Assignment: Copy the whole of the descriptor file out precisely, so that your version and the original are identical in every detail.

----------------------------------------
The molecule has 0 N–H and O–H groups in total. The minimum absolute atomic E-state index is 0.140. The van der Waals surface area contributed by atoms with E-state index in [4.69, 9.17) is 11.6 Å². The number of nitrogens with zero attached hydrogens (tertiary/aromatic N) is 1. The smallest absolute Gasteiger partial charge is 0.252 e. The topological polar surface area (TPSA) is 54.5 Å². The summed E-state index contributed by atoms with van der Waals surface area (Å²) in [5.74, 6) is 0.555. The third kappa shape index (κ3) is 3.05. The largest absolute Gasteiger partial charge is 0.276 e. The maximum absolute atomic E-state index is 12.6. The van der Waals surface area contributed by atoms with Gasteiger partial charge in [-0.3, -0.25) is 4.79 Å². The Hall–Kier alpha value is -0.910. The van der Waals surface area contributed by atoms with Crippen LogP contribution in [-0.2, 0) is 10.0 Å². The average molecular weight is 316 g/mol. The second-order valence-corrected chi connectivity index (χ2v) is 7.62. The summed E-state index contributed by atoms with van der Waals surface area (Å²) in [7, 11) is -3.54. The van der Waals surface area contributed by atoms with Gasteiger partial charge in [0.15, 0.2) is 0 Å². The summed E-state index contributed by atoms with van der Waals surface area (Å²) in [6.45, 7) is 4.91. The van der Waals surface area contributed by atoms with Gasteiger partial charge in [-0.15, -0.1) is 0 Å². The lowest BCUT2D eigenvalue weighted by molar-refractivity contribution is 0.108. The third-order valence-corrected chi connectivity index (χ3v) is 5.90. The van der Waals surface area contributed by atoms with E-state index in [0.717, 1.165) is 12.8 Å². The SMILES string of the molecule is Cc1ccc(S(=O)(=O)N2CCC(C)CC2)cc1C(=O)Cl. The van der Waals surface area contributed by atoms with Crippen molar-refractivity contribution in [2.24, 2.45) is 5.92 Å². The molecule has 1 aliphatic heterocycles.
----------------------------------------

The molecule has 0 N–H and O–H groups in total. The minimum absolute atomic E-state index is 0.140. The van der Waals surface area contributed by atoms with E-state index in [4.69, 9.17) is 11.6 Å². The number of nitrogens with zero attached hydrogens (tertiary/aromatic N) is 1. The smallest absolute Gasteiger partial charge is 0.252 e. The topological polar surface area (TPSA) is 54.5 Å². The summed E-state index contributed by atoms with van der Waals surface area (Å²) in [5.74, 6) is 0.555. The third kappa shape index (κ3) is 3.05. The largest absolute Gasteiger partial charge is 0.276 e. The maximum absolute atomic E-state index is 12.6. The van der Waals surface area contributed by atoms with Gasteiger partial charge in [-0.3, -0.25) is 4.79 Å². The Hall–Kier alpha value is -0.910. The van der Waals surface area contributed by atoms with Crippen LogP contribution in [-0.2, 0) is 10.0 Å². The average molecular weight is 316 g/mol. The second-order valence-corrected chi connectivity index (χ2v) is 7.62. The summed E-state index contributed by atoms with van der Waals surface area (Å²) in [7, 11) is -3.54. The van der Waals surface area contributed by atoms with Gasteiger partial charge in [0.15, 0.2) is 0 Å². The summed E-state index contributed by atoms with van der Waals surface area (Å²) in [6.45, 7) is 4.91. The van der Waals surface area contributed by atoms with Gasteiger partial charge in [-0.15, -0.1) is 0 Å². The lowest BCUT2D eigenvalue weighted by molar-refractivity contribution is 0.108. The third-order valence-corrected chi connectivity index (χ3v) is 5.90. The van der Waals surface area contributed by atoms with E-state index in [0.717, 1.165) is 12.8 Å². The SMILES string of the molecule is Cc1ccc(S(=O)(=O)N2CCC(C)CC2)cc1C(=O)Cl. The van der Waals surface area contributed by atoms with Crippen molar-refractivity contribution in [2.24, 2.45) is 5.92 Å². The molecule has 1 aliphatic heterocycles.